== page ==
Cases of unknown hepatitis strain reported among children in EU

Hepatitis is an inflammation of the liver that usually caused by a viral infection or liver damage caused by drinking alcohol. [SHUTTERSTOCK/Shidlovski]

Cases of acute hepatitis of unknown origin were reported among children in Denmark, Ireland, the Netherlands, Spain and the UK, the European Centre for Disease Control said on Tuesday (19 April). 

Hepatitis is an inflammation of the liver usually caused by a viral infection or excessive drinking of alcohol. There are several common types, such as A, B, C, D and E, all of which have varying levels of contagion or cause, but the ECDC said the reported cases are not any of these varieties.

“One of the possible causes that we are investigating is that this is linked to adenovirus infection. However, we are thoroughly investigating other potential causes,” said Meera Chand, Director of Clinical and Emerging Infections at the UK Health Security Agency (UKHSA), on 12 April.

Adenoviruses can cause a range of symptoms, including colds, vomiting and diarrhoea, from which most people recover without complications. A known rare complication of the virus is causing hepatitis. 

These viruses are commonly passed by touching contaminated surfaces, and through the respiratory route, UKHSA said.

Other possible causes, such as COVID-19 and other infections or environmental causes, are also being investigated.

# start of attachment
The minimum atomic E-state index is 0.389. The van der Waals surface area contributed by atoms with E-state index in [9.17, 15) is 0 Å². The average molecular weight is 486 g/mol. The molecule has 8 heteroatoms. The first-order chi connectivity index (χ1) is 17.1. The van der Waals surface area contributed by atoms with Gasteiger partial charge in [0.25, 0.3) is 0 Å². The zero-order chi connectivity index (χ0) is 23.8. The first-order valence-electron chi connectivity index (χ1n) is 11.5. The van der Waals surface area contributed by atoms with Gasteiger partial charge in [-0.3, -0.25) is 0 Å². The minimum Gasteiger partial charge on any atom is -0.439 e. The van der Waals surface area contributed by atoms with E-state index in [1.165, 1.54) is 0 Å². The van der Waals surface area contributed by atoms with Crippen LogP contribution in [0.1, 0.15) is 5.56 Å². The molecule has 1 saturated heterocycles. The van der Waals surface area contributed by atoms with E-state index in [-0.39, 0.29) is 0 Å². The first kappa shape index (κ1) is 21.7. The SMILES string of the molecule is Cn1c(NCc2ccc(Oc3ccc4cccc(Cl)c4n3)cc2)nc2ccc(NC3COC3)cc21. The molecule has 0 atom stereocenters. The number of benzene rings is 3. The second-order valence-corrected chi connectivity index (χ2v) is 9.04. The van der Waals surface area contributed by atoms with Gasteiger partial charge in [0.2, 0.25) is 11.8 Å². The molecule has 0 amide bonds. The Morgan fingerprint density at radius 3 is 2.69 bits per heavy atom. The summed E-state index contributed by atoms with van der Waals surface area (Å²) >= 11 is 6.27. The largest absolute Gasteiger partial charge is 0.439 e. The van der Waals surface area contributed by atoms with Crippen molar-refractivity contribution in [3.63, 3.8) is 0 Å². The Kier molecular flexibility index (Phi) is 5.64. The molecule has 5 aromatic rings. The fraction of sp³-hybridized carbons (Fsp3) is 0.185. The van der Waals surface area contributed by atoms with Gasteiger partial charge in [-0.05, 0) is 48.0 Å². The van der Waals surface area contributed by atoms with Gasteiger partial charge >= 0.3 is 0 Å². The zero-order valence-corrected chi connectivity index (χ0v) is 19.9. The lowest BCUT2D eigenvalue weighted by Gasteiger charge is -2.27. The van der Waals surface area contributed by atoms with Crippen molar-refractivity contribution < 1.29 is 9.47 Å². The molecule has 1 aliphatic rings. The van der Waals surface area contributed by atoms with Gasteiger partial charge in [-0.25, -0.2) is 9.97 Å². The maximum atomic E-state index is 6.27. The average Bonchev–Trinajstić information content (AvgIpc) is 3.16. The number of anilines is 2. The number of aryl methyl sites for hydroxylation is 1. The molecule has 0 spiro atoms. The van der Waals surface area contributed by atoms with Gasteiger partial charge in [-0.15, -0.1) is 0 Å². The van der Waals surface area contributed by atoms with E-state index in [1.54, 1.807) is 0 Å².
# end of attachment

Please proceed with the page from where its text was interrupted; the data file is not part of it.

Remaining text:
Normal hygiene measures such as good handwashing – including supervising children – and respiratory hygiene help to reduce the spread of many of the infections that we are investigating,” Chand said.

It was noted that there is no link to the COVID-19 vaccine as none of the currently confirmed cases in the UK were vaccinated.

Additional to the cases reported in the UK and the EU, there were also nine cases of acute hepatitis reported among children between one and six years old in Alabama in the United States. 

EU countries need to do their homework to eliminate hepatitis by 2030

The world is on a mission to eliminate viral hepatitis as a major public health threat by 2030. But the World Health Organisation has warned that despite positive progress in recent years, “there is still a long way to go”. 

Symptoms reported

The reported symptoms include markedly elevated transaminases, often presenting with jaundice, sometimes preceded by gastrointestinal symptoms including vomiting as a prominent feature, in children up to the age of 16 years,” as ECDC described in their statement for clinicians. 

Abdominal pain and diarrhoea in the preceding weeks were also reported. “Most cases did not have a fever. Some of the cases required care at specialist children’s liver units, and a few had undergone liver transplantation,” ECDC stated.  

Chand called on parents to be alert: “We are also calling on parents and guardians to be alert to the signs of hepatitis – including jaundice – and to contact a healthcare professional if they are concerned”.

An increase in acute hepatitis cases of unknown aetiology among previously healthy children aged under ten years was firstly reported over two weeks ago on 5 April in Scotland. 

After three days, by 8 April, 74 cases had been identified in the United Kingdom, WHO reported on Friday (15 April).

Further investigations as to how the virus is spread and caused are ongoing.

[Edited by Alice Taylor]

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